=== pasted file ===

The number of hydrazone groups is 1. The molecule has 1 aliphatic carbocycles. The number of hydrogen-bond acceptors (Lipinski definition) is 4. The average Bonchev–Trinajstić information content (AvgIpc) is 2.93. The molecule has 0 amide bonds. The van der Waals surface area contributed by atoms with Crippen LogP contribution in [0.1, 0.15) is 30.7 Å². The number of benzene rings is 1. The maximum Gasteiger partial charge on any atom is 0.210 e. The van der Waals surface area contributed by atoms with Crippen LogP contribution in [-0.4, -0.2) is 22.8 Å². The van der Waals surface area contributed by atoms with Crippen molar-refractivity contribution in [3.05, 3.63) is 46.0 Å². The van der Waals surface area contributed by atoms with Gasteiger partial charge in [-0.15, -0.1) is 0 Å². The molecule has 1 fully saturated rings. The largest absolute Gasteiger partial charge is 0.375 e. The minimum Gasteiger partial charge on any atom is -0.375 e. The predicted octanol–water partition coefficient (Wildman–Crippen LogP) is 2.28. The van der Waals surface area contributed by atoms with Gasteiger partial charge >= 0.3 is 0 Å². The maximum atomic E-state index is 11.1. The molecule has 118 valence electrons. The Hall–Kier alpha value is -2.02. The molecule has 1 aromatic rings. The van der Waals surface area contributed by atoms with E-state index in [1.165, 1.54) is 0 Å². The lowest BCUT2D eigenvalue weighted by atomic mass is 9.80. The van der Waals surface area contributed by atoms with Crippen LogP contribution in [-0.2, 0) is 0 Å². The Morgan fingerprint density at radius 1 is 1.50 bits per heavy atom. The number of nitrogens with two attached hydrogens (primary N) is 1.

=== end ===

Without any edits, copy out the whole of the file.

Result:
The number of hydrazone groups is 1. The molecule has 1 aliphatic carbocycles. The number of hydrogen-bond acceptors (Lipinski definition) is 4. The average Bonchev–Trinajstić information content (AvgIpc) is 2.93. The molecule has 0 amide bonds. The van der Waals surface area contributed by atoms with Crippen LogP contribution in [0.1, 0.15) is 30.7 Å². The number of benzene rings is 1. The maximum Gasteiger partial charge on any atom is 0.210 e. The van der Waals surface area contributed by atoms with Crippen LogP contribution in [-0.4, -0.2) is 22.8 Å². The van der Waals surface area contributed by atoms with Crippen molar-refractivity contribution in [3.05, 3.63) is 46.0 Å². The van der Waals surface area contributed by atoms with Gasteiger partial charge in [-0.15, -0.1) is 0 Å². The molecule has 1 fully saturated rings. The largest absolute Gasteiger partial charge is 0.375 e. The minimum Gasteiger partial charge on any atom is -0.375 e. The predicted octanol–water partition coefficient (Wildman–Crippen LogP) is 2.28. The van der Waals surface area contributed by atoms with Gasteiger partial charge >= 0.3 is 0 Å². The maximum atomic E-state index is 11.1. The molecule has 118 valence electrons. The Hall–Kier alpha value is -2.02. The molecule has 1 aromatic rings. The van der Waals surface area contributed by atoms with E-state index in [1.165, 1.54) is 0 Å². The lowest BCUT2D eigenvalue weighted by atomic mass is 9.80. The van der Waals surface area contributed by atoms with Crippen LogP contribution in [-0.2, 0) is 0 Å². The Morgan fingerprint density at radius 1 is 1.50 bits per heavy atom. The number of nitrogens with two attached hydrogens (primary N) is 1.